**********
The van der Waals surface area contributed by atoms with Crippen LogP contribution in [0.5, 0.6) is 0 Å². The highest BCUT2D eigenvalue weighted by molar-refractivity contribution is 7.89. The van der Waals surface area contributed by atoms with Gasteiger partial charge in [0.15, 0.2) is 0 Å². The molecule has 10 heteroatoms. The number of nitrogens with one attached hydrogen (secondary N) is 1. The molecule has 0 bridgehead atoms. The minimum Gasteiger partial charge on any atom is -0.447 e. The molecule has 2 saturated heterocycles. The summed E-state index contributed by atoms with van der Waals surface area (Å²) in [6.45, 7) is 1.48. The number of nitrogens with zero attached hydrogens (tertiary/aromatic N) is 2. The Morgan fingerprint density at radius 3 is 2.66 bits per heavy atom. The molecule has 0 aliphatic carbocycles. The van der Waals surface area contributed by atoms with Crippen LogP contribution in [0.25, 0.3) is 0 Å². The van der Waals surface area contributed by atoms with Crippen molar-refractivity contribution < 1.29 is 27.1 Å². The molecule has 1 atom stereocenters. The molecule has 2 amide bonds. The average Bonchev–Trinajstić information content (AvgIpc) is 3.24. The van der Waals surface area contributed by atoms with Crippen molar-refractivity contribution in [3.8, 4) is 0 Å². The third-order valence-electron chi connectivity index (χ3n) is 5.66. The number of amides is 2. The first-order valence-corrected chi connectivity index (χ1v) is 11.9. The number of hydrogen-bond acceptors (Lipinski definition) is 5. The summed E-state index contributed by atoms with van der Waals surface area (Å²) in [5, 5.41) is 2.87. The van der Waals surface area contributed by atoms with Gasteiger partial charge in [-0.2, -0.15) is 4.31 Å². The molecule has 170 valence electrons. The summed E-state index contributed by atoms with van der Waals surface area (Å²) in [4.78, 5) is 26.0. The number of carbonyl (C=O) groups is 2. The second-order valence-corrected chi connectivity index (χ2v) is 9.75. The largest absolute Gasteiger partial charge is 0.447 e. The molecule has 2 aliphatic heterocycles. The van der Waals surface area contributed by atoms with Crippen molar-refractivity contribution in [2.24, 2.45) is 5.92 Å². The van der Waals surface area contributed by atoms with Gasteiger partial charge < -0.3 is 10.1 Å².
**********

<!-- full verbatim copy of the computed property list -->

The van der Waals surface area contributed by atoms with Crippen LogP contribution in [0.5, 0.6) is 0 Å². The highest BCUT2D eigenvalue weighted by molar-refractivity contribution is 7.89. The van der Waals surface area contributed by atoms with Gasteiger partial charge in [0.15, 0.2) is 0 Å². The molecule has 10 heteroatoms. The number of nitrogens with one attached hydrogen (secondary N) is 1. The molecule has 0 bridgehead atoms. The minimum Gasteiger partial charge on any atom is -0.447 e. The molecule has 2 saturated heterocycles. The summed E-state index contributed by atoms with van der Waals surface area (Å²) in [6.45, 7) is 1.48. The number of nitrogens with zero attached hydrogens (tertiary/aromatic N) is 2. The Morgan fingerprint density at radius 3 is 2.66 bits per heavy atom. The molecule has 0 aliphatic carbocycles. The van der Waals surface area contributed by atoms with Crippen LogP contribution in [0.25, 0.3) is 0 Å². The van der Waals surface area contributed by atoms with Crippen molar-refractivity contribution < 1.29 is 27.1 Å². The molecule has 1 atom stereocenters. The molecule has 2 amide bonds. The average Bonchev–Trinajstić information content (AvgIpc) is 3.24. The van der Waals surface area contributed by atoms with Crippen molar-refractivity contribution in [3.8, 4) is 0 Å². The third-order valence-electron chi connectivity index (χ3n) is 5.66. The number of amides is 2. The first-order valence-corrected chi connectivity index (χ1v) is 11.9. The number of hydrogen-bond acceptors (Lipinski definition) is 5. The summed E-state index contributed by atoms with van der Waals surface area (Å²) in [5, 5.41) is 2.87. The van der Waals surface area contributed by atoms with Gasteiger partial charge in [-0.2, -0.15) is 4.31 Å². The molecule has 170 valence electrons. The summed E-state index contributed by atoms with van der Waals surface area (Å²) in [4.78, 5) is 26.0. The number of carbonyl (C=O) groups is 2. The second-order valence-corrected chi connectivity index (χ2v) is 9.75. The largest absolute Gasteiger partial charge is 0.447 e. The molecule has 2 aliphatic heterocycles. The van der Waals surface area contributed by atoms with Crippen molar-refractivity contribution in [2.24, 2.45) is 5.92 Å². The van der Waals surface area contributed by atoms with Gasteiger partial charge < -0.3 is 10.1 Å².